Squeezing into the oyster can of LAX and 19 hours of flying coach later, Bangkok hits me like a freight train: Heavy air and loud noise bounce off paved streets and temporarily blind a few senses. The sounds of cars merging, conversations in different languages, and old diesel boats coughing out black smoke all blend together in a single low-toned hum. A thousand vendors sell flowers, cuts of palm, and fried foods, dried food, and smoked skewers. My footsteps go unheard as I float through a crowded marketplace.
Looking for solace, I follow the canal and my path leans right towards the temple of Wat Pho.
Bangkok's Wat Pho and more exploring
Curved halberds in hand, large gates and ten-foot tall stone guardians both welcome and ward away spirits from the entrances. My girlfriend and I walk towards the smell of incense burning idly by a statue of monk, gold flaking off his face as living flesh. Before him people light candles, place a gold flake on the holy relic, and remove their shoes before paying homage with a practiced bow.
I continue through the temple. Rich with gold and pointed architecture, every corner is intricately carved and adorned with artwork. Windows are painted with colorful pictures from past lives. A calm spirit fills Wat Pho, this place of worship. The monks bless each encounter with palms pressed together.
After hours of a peaceful visit, stepping back into the city was a louder than expected, and we walked a bit aimlessly before wandering into a pseudo-mall for an early dinner. The stores were brightly lit, but maintained the appearance of slightly upgraded street vendors.
By the time the veil of night fell and various party-goers began poking their heads out in search of all sorts of entertainment, we'd had our fill and were ready to rest before tomorrow’s adventure in Chiang Mai.
Northern Thailand: Chiang Mai
The next morning we're visiting my girlfriend’s sister Ally, where she resides at a Chiang Mai Elementary School as a well-liked art teacher.
There is an affixed smile on her face as she tells us about her neighborhood and we hit the town for lunch. Within minutes of walking, a little girl spots her, “Teacher Ally, Teacher Ally. So happy to see you.” Ally leans down and waves to her, the two parents glowing. We are introduced briefly and part ways with two hands together and a bow.
The heart of the town is made up of small meandering streets, with larger ones along the base of high mountain ranges. Our visit to Chiang Mai took place around Loy Krathong, which translates to "float a basket." The festival is used to thank the goddess of the water for giving life to the forests and fields, and ask forgiveness for human pollution. A river runs underneath stone bridges, which serve as a destination for this festival of lights. At the shoreline, there are tables with ornamental flower boats that are meant to be sent down river. One women in particular has lovely floral arrangements — a cut of palm tightly matted in banana leaves, with marigolds, incense and a candlestick. At a good price of 40 baht, we each buy one.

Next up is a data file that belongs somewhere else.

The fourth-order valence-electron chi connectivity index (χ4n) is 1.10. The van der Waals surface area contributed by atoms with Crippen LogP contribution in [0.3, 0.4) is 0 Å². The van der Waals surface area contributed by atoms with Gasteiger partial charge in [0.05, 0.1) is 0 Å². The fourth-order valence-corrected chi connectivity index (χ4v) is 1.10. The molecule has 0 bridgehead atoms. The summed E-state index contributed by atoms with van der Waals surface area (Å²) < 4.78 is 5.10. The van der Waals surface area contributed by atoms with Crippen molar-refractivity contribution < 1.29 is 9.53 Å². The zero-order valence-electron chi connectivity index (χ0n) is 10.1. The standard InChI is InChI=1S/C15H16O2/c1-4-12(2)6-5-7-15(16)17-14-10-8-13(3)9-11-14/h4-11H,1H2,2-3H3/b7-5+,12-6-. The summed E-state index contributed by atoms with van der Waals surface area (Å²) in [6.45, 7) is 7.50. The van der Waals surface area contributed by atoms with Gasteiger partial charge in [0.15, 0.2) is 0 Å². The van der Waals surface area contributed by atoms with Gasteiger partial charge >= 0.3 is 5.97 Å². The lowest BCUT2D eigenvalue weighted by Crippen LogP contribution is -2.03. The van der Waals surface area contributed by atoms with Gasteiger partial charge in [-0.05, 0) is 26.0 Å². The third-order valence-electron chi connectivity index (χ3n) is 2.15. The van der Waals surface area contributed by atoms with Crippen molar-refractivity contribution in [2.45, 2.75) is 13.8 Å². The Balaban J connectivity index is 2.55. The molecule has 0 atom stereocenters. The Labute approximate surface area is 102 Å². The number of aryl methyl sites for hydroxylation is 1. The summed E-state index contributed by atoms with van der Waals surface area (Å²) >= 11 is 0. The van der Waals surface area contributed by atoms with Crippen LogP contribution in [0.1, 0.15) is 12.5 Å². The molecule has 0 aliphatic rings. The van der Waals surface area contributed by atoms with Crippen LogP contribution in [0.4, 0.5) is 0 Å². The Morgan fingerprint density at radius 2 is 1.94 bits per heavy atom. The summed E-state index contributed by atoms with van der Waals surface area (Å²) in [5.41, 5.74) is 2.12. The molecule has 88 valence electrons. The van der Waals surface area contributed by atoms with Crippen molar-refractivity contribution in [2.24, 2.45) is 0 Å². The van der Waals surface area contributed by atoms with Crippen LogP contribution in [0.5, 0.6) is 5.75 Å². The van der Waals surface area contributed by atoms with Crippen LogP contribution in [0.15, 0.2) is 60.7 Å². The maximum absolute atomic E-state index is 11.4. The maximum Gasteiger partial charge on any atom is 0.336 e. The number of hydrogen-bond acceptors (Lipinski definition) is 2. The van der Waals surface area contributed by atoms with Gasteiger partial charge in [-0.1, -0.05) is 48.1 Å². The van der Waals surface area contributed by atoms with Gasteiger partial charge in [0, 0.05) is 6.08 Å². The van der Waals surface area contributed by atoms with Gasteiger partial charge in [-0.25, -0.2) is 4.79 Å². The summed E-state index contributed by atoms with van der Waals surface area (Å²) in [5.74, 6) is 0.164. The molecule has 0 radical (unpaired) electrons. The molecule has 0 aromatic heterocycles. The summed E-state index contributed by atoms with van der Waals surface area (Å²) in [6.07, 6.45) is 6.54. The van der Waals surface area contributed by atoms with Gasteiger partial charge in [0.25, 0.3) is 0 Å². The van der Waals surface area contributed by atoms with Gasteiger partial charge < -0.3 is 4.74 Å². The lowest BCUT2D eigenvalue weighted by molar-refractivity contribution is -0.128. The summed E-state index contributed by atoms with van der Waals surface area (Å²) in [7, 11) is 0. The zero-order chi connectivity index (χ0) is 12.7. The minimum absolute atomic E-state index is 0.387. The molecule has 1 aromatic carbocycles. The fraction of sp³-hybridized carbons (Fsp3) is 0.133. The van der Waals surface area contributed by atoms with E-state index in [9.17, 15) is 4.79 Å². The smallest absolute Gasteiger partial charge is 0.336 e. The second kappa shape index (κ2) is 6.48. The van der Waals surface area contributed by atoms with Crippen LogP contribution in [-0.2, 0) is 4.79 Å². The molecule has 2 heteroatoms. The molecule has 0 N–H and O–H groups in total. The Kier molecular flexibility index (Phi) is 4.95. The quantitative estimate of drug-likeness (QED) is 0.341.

While holding our flowers Ally tells us, “You’re supposed to light the candle, make a wish, and float it down river. If it doesn’t sink, your wish will come true.” The full moon rises and at dusk, we light the incense and candles in our boats to push them down river with a blessing. Hundreds of others do the same from all walks of life. The boats don’t sink.
We leave the riverbank to head into a more popular part of town. Apparently the one steel bridge of Chiang Mai is where the hip kids go to take their selfies under colored lights and large steel beams. I prefer the older architecture, personally, and dodge the picture moment.
I stop to grab a drink from Bus Bar, a straight-up 70’s style red VW Bus converted into a minibar, and a big red bus for the stage where a band plays recognizable covers like "Stand By Me" from Ben E. King and "Get Back" by the Beatles. Easy to pass some time with a large Chang beer for 60 baht (just under 2 dollars).
Night grows darker, and the town grows brighter; faces are lit by flaming wax coils underneath tall white balloons, slowly rising as they inflate with hot air and are sent into the sky.
In Chiang Mai I find myself beginning to understand a simple yet fundamentally different mentality. I walk in a crowded market street, filled with not only local Thai but travelers from 50 different nations. I begin to feel less like a unique individual and give in to a sort of collective consciousness. Back in San Diego, the status quo mentality seems bent on advancing one's career, constantly measuring success based on one's personal goals. Here, I see less of a wanting to be above others to feel worthy of praise.
Perhaps the key to global progress will be a blend of individualism, knowing each person is capable of greatness, and collective consciousness, where each man, woman, and child strives to bring others with them in this ambition.
Here in Thailand, our journey continued and new memories were made.